In addition to S.typhi and S.paratyphi other bacteria were identified from blood culture of the febrile patients who had positive or negative Widal titer. In the current study seven (2.6%) cases of non typhoidal salmonella and 51 (18.8%) cases of other bacteria were identified from blood culture. The result of non typhoidal salmonella (2.6%) was similar to a study done in Tanzania; the study identified 2.9% of non typhoidal salmonella from blood culture[9, 20]. Positive Widal titers were also seen in cases of nontyphoidal salmonella and in blood culture positive cases for other bacteria. Three out of 7 (42.9%) of nontyphoidal salmonella cases and 17 of the 51 (33.3%) other bacteria positive cultures had a positive titer of anti TO.
The qualitative slide agglutination tests had a moderate agreement with standard tube agglutination test (titration). Therefore, laboratories should perform the standard laboratory procedure of Widal test and follow the standard reporting instead of in ‘reactive’ and ‘non reactive’ terms. The sensitivity, specificity, PPV and NPV of Widal test were 71.4%, 68.44%, 5.7% and 98.9% respectively. A high antibody titer development is also seen in nontyphoidal febrile infections. In addition Widal test in the labratory should also be performed using O and H antigens of S.paratyphi A, S.paratyphi B and S.paratyphi C. Nevertheless, using Widal test as the only laboratory test for the diagnosis of typhoid fever will result in misleading diagnosis.
We would like to thank all the staff members of the laboratory of St. Pauls General Specialized Hospital and staff members of microbiology laboratory of Aklilu Lemma Institute of Pathobiology, Adds Ababa University.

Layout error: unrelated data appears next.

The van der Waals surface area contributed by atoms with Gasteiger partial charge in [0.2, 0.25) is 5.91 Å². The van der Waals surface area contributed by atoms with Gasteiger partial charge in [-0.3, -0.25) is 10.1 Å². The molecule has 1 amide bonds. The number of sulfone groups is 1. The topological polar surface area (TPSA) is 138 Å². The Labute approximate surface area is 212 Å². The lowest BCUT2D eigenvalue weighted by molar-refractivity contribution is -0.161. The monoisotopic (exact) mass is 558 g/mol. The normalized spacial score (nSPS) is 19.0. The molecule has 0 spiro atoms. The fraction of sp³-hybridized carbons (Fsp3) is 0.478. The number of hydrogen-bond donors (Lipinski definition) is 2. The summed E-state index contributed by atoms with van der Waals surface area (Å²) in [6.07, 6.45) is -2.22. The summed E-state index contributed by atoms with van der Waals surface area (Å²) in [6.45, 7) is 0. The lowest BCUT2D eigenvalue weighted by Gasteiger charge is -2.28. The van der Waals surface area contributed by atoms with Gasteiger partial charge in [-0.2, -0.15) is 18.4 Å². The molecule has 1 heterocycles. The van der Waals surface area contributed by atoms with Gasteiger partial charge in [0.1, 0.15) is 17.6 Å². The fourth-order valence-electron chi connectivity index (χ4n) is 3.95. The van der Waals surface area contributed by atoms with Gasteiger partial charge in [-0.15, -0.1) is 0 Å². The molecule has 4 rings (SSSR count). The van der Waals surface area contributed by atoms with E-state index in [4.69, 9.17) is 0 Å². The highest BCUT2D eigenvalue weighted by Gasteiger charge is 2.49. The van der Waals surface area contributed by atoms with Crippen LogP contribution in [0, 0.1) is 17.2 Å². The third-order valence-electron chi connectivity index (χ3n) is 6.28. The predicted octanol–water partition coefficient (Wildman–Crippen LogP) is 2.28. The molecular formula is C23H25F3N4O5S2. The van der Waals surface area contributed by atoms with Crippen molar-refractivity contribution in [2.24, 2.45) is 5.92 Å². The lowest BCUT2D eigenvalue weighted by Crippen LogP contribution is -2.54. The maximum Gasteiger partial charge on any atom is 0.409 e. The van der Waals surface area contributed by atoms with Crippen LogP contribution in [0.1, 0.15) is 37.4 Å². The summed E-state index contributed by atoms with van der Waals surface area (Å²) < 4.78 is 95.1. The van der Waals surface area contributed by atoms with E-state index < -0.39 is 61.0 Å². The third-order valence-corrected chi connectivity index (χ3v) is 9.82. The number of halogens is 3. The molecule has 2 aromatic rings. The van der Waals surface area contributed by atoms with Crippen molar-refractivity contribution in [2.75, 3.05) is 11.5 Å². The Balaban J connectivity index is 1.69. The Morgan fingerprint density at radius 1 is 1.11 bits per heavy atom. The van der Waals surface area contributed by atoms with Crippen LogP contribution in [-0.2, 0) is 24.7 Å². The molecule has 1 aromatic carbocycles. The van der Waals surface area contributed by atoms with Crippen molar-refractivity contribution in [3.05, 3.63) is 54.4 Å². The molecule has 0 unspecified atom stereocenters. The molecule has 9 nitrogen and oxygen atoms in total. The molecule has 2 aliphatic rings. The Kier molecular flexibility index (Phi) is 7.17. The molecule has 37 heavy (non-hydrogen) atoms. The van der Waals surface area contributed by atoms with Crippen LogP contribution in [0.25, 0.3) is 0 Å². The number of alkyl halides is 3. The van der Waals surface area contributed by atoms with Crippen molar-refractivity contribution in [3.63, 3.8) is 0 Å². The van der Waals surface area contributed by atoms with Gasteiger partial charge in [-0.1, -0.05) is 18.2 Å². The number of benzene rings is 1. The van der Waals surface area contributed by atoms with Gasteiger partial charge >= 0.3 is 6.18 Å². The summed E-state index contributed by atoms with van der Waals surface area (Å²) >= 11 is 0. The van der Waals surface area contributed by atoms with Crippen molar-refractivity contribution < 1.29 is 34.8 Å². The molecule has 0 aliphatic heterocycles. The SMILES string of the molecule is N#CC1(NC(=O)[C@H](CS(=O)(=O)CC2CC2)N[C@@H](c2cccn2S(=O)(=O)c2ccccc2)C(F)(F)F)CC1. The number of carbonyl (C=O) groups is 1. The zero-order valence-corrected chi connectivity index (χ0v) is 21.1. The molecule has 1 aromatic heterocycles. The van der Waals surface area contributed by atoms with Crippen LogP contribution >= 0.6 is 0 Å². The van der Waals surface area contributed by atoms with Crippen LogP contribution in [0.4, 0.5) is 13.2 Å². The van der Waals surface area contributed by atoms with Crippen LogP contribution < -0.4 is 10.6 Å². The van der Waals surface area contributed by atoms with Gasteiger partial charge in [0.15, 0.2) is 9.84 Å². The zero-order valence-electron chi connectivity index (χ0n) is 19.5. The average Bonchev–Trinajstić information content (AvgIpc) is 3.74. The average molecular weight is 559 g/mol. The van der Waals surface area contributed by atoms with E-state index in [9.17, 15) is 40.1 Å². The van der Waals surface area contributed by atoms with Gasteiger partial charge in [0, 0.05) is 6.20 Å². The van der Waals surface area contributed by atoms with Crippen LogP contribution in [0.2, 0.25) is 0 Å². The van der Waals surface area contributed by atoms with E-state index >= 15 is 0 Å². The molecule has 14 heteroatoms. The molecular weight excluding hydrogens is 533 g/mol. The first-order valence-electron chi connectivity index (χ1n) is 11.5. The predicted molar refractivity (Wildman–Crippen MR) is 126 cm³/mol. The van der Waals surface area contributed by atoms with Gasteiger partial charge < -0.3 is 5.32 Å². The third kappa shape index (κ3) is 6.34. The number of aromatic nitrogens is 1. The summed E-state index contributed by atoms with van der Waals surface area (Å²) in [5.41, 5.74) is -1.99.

- Willke A, Ergonul O, Bayar B: Widal test in diagnosis of typhoid fever in turkey. Clin Diagn Lab Immunol. 2002, 9 (4): 938-941.PubMedPubMed CentralGoogle Scholar
- Crump JA, Luby SP, Mintz ED: The global burden of typhoid fever. Bull World Health Organ. 2004, 82 (5): 346-353.PubMedPubMed CentralGoogle Scholar
- Gopalakrishnan V, Sekhar WY, Soo EH, Vinsent RA, Devi S: Typhoid fever in Kuala Lumpur and a comparative evaluation of two commercial diagnostic kits for the detection of antibodies to salmonella typhi. Singapore Med J. 2002, 43 (7): 354-358.PubMedGoogle Scholar
- Nsutebu EF, Martins P, Adiogo D: Prevalence of typhoid fever in febrile patients with symptoms clinically compatible with typhoid fever in Cameroon. Trop Med Int Health. 2003, 8 (6): 575-578. 10.1046/j.1365-3156.2003.01012.x.PubMedView ArticleGoogle Scholar
- Onyekewere CA: Typhoid fever: misdiagnosis or over diagnosis. Niger Med Pract. 2007, 51 (4): 76-79.Google Scholar
- Wain J, Hosoglu S: The laboratory diagnosis of enteric fever. J Infect Dev Ctries. 2008, 2 (6): 421-425.PubMedView ArticleGoogle Scholar
- Parry CM, Tuyet HNT, Diep TS, Wain J, Chinh NT, Vinh H, Hien TT, White NJ, Farrar JJ: Value of a single-tube widal test in diagnosis of typhoid fever in Vietnam. J Clin Microbiol. 1999, 37 (9): 2882-2886.PubMedPubMed CentralGoogle Scholar
- Wain J, Diep TS, Be Bay PV, Walsh AL, Vinh H, Duong NM, Ho VA, Hien TT, Farrar J, White NJ, Parry CM, Day NPJ: Specimens and culture media for the laboratory diagnosis of typhoid fever. J Infect Dev Ctries. 2008, 2 (6): 469-474.PubMedView ArticleGoogle Scholar